Christmas in Cairo: Where to Buy And How to Cook a Turkey - Restaurants Feature - Cairo 360

Christmas in Cairo: Where to Buy And How to Cook a Turkey
Christmas in Cairo: Where to Buy And How to Cook a Turkey
Published On: 20/12/2010

Finding and roasting a turkey in Cairo for Christmas can seem like a daunting task, especially when many ingredients are not easily available. With some preparation, the proper tools and tips from Cairo 360, cooking this bird will be a breeze. If buying and cooking your own turkey still seems overwhelming, we’ve included some catering options for a stress-free Christmas dinner.

Where to Buy a Turkey:

Metro Market: Love them for their convenience or hate them for their overpriced products; Metro Market has a wide selection of food stuffs that are hard to find at the local grocer. Every Thanksgiving and Christmas, turkeys are displayed predominately in the meat corner. Turkeys at Metro can be purchased frozen or thawed and wrapped in plastic to preserve moisture. If you’re cooking for a large party, you can order fresh turkeys weighing between seven to nine kilos for 29.50LE per kilo.

Local Butcher: For the freshest meat in Cairo, your local butcher is the only place to shop. Although it’s normally beef and not turkey that we see hanging from the butcher’s window, if you give him a few days notice, your butcher can probably order a fresh turkey to be slaughtered, gutted and cleaned for you. Expect to pay around 30LE per kilo of turkey, but be ready to bargain for that price.

Gourmet Egypt: Gourmet Egypt is not just your one-stop shop for fine imported cheeses, fish and fruits; but for meaty Christmas cheer too! Their frozen turkeys range in weight from six to eight kilos and cost 35LE per kilo; so an average turkey on the website goes for around 210LE.

How to Cook a Turkey:

Brining a turkey is a good way to start if you want to ensure that the meat is tender and moist. The salt water solution helps to break down proteins and tenderise the meat. Note that the meat will pick up the salty flavour; so you should not add salt to your dry rub later. Any other spice added to the brine will infuse the meat with flavour, so you can opt to add garlic, sage or citrus to your brine. After removing the turkey’s innards, place the bird in a large pot and cover it with a solution of two gallons of water and two cups of dissolved kosher salt (less if using table salt) and spices of your choosing. Let the turkey soak for eight to ten hours for the best results.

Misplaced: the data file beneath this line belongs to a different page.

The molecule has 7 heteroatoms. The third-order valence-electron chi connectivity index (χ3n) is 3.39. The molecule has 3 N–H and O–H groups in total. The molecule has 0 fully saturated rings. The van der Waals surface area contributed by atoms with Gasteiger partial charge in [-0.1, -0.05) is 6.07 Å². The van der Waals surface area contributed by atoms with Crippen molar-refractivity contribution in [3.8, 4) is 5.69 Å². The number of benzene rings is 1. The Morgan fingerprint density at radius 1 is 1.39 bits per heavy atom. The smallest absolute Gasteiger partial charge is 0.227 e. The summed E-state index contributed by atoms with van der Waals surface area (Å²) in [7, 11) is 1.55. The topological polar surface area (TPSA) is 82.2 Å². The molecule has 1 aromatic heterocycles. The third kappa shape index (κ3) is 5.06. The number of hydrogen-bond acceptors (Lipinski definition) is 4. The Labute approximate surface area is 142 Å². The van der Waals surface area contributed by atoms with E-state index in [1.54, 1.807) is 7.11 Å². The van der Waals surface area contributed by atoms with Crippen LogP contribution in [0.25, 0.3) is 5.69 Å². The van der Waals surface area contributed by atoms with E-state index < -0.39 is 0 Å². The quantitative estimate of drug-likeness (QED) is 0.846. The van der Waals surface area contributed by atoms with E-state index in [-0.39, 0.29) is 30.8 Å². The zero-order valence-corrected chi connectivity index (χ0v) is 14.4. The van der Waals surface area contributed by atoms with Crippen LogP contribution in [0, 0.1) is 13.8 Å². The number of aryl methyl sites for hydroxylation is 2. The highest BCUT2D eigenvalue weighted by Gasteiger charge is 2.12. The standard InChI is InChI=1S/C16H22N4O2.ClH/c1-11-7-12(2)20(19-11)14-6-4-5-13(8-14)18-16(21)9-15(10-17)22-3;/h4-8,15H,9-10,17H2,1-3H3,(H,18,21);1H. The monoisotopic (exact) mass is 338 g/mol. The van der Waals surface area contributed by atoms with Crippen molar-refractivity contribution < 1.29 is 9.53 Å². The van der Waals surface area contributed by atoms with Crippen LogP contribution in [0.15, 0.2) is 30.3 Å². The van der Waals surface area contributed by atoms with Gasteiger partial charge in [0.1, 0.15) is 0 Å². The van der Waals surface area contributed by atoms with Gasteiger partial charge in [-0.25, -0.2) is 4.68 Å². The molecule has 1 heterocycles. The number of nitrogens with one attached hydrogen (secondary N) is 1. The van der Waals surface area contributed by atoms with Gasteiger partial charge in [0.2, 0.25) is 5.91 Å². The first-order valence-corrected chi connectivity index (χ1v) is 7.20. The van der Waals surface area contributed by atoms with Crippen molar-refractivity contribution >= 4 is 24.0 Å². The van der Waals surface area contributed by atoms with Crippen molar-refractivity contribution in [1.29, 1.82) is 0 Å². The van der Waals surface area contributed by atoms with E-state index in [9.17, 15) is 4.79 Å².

Roasting the turkey will be the same regardless of if you brine or not. Wash the turkey thoroughly under running water and pat dry with a paper towel inside and out. Place the turkey breast-side up in a roasting pan. Add a dry rub of pepper and herbs, omitting salt if brined. If you stuff your turkey, be sure not to pack the stuffing too tightly or it won’t cook through. Start at the neck, with just a few spoonfuls, then stuff the rest from the back. If you choose not to stuff, place onions cut in half into the bird’s cavity. Lastly, and probably most importantly, drizzle three tablespoons each of vegetable oil and melted butter all over the bird. Lightly tent the turkey in aluminium foil and place the roasting pan in the oven, heated to 163°C.

After two hours of cooking, remove the turkey and baste thoroughly before recovering the pan and returning it to the oven. Continue this every fifteen minutes until the last half hour of cooking. Baste one last time, remove the foil and cook uncovered. Remember to let your turkey rest for about ten minutes before you carve the meat. For every kilo of meat, expect to cook the turkey for about 40 to 45 minutes. The meat is ready if pierced with a fork and the juices run clear.

Where to Order a Ready-Made Turkey:

Bon Appetit: That’s right; this Cairo fast food chain known for roast beef sandwiches and chicken pané also caters turkey dinners. For 750LE, a roast turkey (averaging at 11 kilos) is stuffed with rice, served with potatoes and delivered to your doorstep. With branches around Cairo, this is one of the most accessible catering options.

Marriott Cairo Hotel: Whether you’re planning a small family dinner or inviting the whole neighbourhood over, the Marriott Cairo Hotel in Zamalek can accommodate your turkey needs. The hotel offers stuffed roast turkeys served with vegetables in three sizes. A small turkey of six to eight kilos costs 690LE, a medium of eight to ten kilos sells for 855LE and a large turkey up to twelve kilos will set you back 980LE, tax excluded.

La Bodega: If you are particular about how you take your turkey, try Zamalek’s La Bodega. You’ll have the option of having it stuffed with rice or stuffing and sides of potatoes with gravy, sweet potatoes or mixed vegetables and cranberry sauce. A twelve-person turkey dinner costs 895LE, and with a twenty-person turkey costing 1495LE, La Bodega is the most expensive (and most decked-out) catered option of the three.



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About Writer
Melissa Howell
Written by:
Melissa Howell
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Writer - Former 360 employee that came back for more. Social media wizard and fine dining specialist whose many addictions include drooling in front of Food Network.